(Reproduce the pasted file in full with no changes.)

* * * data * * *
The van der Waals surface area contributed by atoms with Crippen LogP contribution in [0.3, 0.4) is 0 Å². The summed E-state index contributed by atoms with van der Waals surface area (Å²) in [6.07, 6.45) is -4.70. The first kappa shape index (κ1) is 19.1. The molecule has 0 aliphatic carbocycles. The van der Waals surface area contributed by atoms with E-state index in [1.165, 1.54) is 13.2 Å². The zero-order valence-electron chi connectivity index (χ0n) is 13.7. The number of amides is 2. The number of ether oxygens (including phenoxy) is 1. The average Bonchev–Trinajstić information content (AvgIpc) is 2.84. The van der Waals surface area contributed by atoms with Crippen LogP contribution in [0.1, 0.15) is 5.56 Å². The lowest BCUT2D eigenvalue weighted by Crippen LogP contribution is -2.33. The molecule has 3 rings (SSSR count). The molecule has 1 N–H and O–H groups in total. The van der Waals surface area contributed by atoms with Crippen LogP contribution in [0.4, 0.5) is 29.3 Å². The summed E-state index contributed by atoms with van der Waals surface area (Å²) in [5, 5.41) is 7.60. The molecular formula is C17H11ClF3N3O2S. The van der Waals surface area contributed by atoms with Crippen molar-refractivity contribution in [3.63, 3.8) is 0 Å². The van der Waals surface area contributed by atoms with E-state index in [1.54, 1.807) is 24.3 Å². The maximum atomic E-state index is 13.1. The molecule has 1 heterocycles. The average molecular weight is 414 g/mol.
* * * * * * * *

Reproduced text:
The van der Waals surface area contributed by atoms with Crippen LogP contribution in [0.3, 0.4) is 0 Å². The summed E-state index contributed by atoms with van der Waals surface area (Å²) in [6.07, 6.45) is -4.70. The first kappa shape index (κ1) is 19.1. The molecule has 0 aliphatic carbocycles. The van der Waals surface area contributed by atoms with E-state index in [1.165, 1.54) is 13.2 Å². The zero-order valence-electron chi connectivity index (χ0n) is 13.7. The number of amides is 2. The number of ether oxygens (including phenoxy) is 1. The average Bonchev–Trinajstić information content (AvgIpc) is 2.84. The van der Waals surface area contributed by atoms with Crippen LogP contribution in [0.1, 0.15) is 5.56 Å². The lowest BCUT2D eigenvalue weighted by Crippen LogP contribution is -2.33. The molecule has 3 rings (SSSR count). The molecule has 1 N–H and O–H groups in total. The van der Waals surface area contributed by atoms with Crippen LogP contribution in [0.4, 0.5) is 29.3 Å². The summed E-state index contributed by atoms with van der Waals surface area (Å²) in [5, 5.41) is 7.60. The molecular formula is C17H11ClF3N3O2S. The van der Waals surface area contributed by atoms with Crippen molar-refractivity contribution in [3.63, 3.8) is 0 Å². The van der Waals surface area contributed by atoms with E-state index in [1.54, 1.807) is 24.3 Å². The maximum atomic E-state index is 13.1. The molecule has 1 heterocycles. The average molecular weight is 414 g/mol.